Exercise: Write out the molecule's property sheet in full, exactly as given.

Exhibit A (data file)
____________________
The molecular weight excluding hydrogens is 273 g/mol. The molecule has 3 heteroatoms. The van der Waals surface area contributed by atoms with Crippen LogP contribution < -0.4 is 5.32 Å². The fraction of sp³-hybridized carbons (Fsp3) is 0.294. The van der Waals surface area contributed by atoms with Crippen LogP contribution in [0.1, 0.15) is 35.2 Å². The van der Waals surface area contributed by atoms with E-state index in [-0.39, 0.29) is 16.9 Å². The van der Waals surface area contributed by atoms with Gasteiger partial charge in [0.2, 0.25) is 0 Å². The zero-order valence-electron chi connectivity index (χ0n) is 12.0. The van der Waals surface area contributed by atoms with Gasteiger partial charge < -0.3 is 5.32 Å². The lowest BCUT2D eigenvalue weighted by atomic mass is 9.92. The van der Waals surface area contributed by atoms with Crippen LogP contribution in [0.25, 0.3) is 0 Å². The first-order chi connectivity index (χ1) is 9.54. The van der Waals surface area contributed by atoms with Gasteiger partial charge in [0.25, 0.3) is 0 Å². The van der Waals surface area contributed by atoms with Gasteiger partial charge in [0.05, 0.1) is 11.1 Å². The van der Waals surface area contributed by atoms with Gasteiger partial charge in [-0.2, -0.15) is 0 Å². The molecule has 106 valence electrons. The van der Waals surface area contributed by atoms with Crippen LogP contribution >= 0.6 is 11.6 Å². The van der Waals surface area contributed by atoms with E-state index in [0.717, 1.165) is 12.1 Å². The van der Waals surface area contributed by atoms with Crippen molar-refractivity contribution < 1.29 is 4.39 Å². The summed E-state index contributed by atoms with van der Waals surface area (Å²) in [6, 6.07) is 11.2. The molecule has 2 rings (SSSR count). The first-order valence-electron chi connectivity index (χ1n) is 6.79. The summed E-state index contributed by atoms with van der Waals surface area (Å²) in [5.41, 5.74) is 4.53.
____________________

The molecular weight excluding hydrogens is 273 g/mol. The molecule has 3 heteroatoms. The van der Waals surface area contributed by atoms with Crippen LogP contribution < -0.4 is 5.32 Å². The fraction of sp³-hybridized carbons (Fsp3) is 0.294. The van der Waals surface area contributed by atoms with Crippen LogP contribution in [0.1, 0.15) is 35.2 Å². The van der Waals surface area contributed by atoms with E-state index in [-0.39, 0.29) is 16.9 Å². The van der Waals surface area contributed by atoms with Gasteiger partial charge in [0.2, 0.25) is 0 Å². The zero-order valence-electron chi connectivity index (χ0n) is 12.0. The van der Waals surface area contributed by atoms with Gasteiger partial charge < -0.3 is 5.32 Å². The lowest BCUT2D eigenvalue weighted by atomic mass is 9.92. The van der Waals surface area contributed by atoms with Crippen LogP contribution in [0.25, 0.3) is 0 Å². The first-order chi connectivity index (χ1) is 9.54. The van der Waals surface area contributed by atoms with Gasteiger partial charge in [0.25, 0.3) is 0 Å². The van der Waals surface area contributed by atoms with Gasteiger partial charge in [0.05, 0.1) is 11.1 Å². The van der Waals surface area contributed by atoms with Gasteiger partial charge in [-0.2, -0.15) is 0 Å². The molecule has 106 valence electrons. The van der Waals surface area contributed by atoms with Crippen LogP contribution >= 0.6 is 11.6 Å². The van der Waals surface area contributed by atoms with E-state index in [0.717, 1.165) is 12.1 Å². The van der Waals surface area contributed by atoms with Crippen molar-refractivity contribution < 1.29 is 4.39 Å². The summed E-state index contributed by atoms with van der Waals surface area (Å²) in [6, 6.07) is 11.2. The molecule has 2 rings (SSSR count). The first-order valence-electron chi connectivity index (χ1n) is 6.79. The summed E-state index contributed by atoms with van der Waals surface area (Å²) in [5.41, 5.74) is 4.53.